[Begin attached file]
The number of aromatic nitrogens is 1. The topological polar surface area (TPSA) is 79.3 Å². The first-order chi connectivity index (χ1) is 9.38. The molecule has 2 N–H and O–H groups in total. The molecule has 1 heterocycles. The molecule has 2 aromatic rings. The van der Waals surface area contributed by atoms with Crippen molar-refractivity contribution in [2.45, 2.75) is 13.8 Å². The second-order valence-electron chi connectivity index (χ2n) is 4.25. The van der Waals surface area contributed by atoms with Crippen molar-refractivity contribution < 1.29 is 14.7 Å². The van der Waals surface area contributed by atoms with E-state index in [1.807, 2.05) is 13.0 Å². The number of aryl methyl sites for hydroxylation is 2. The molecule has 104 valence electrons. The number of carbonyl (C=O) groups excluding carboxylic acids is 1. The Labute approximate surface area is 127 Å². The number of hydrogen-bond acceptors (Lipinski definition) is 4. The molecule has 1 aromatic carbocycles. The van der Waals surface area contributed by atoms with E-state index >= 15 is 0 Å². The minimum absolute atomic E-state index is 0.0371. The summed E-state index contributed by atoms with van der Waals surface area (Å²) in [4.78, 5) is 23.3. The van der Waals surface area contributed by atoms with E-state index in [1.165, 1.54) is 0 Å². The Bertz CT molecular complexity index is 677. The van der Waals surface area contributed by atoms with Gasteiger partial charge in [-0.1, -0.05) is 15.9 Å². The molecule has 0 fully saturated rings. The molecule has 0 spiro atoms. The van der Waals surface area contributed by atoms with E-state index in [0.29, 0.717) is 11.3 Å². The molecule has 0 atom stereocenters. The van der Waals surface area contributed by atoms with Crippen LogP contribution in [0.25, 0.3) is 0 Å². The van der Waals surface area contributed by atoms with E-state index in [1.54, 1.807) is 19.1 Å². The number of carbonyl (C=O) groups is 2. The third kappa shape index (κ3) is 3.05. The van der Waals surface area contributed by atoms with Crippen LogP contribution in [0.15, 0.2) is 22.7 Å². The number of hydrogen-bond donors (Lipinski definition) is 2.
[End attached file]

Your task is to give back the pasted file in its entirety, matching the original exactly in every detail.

The number of aromatic nitrogens is 1. The topological polar surface area (TPSA) is 79.3 Å². The first-order chi connectivity index (χ1) is 9.38. The molecule has 2 N–H and O–H groups in total. The molecule has 1 heterocycles. The molecule has 2 aromatic rings. The van der Waals surface area contributed by atoms with Crippen molar-refractivity contribution in [2.45, 2.75) is 13.8 Å². The second-order valence-electron chi connectivity index (χ2n) is 4.25. The van der Waals surface area contributed by atoms with Crippen molar-refractivity contribution < 1.29 is 14.7 Å². The van der Waals surface area contributed by atoms with E-state index in [1.807, 2.05) is 13.0 Å². The number of aryl methyl sites for hydroxylation is 2. The molecule has 104 valence electrons. The number of carbonyl (C=O) groups excluding carboxylic acids is 1. The Labute approximate surface area is 127 Å². The number of hydrogen-bond acceptors (Lipinski definition) is 4. The molecule has 1 aromatic carbocycles. The van der Waals surface area contributed by atoms with E-state index >= 15 is 0 Å². The minimum absolute atomic E-state index is 0.0371. The summed E-state index contributed by atoms with van der Waals surface area (Å²) in [4.78, 5) is 23.3. The van der Waals surface area contributed by atoms with E-state index in [1.165, 1.54) is 0 Å². The Bertz CT molecular complexity index is 677. The van der Waals surface area contributed by atoms with Gasteiger partial charge in [-0.1, -0.05) is 15.9 Å². The molecule has 0 fully saturated rings. The molecule has 0 spiro atoms. The van der Waals surface area contributed by atoms with E-state index in [0.29, 0.717) is 11.3 Å². The molecule has 0 atom stereocenters. The van der Waals surface area contributed by atoms with Crippen LogP contribution in [0.25, 0.3) is 0 Å². The van der Waals surface area contributed by atoms with E-state index in [1.54, 1.807) is 19.1 Å². The number of carbonyl (C=O) groups is 2. The third kappa shape index (κ3) is 3.05. The van der Waals surface area contributed by atoms with Crippen LogP contribution in [0.15, 0.2) is 22.7 Å². The number of hydrogen-bond donors (Lipinski definition) is 2.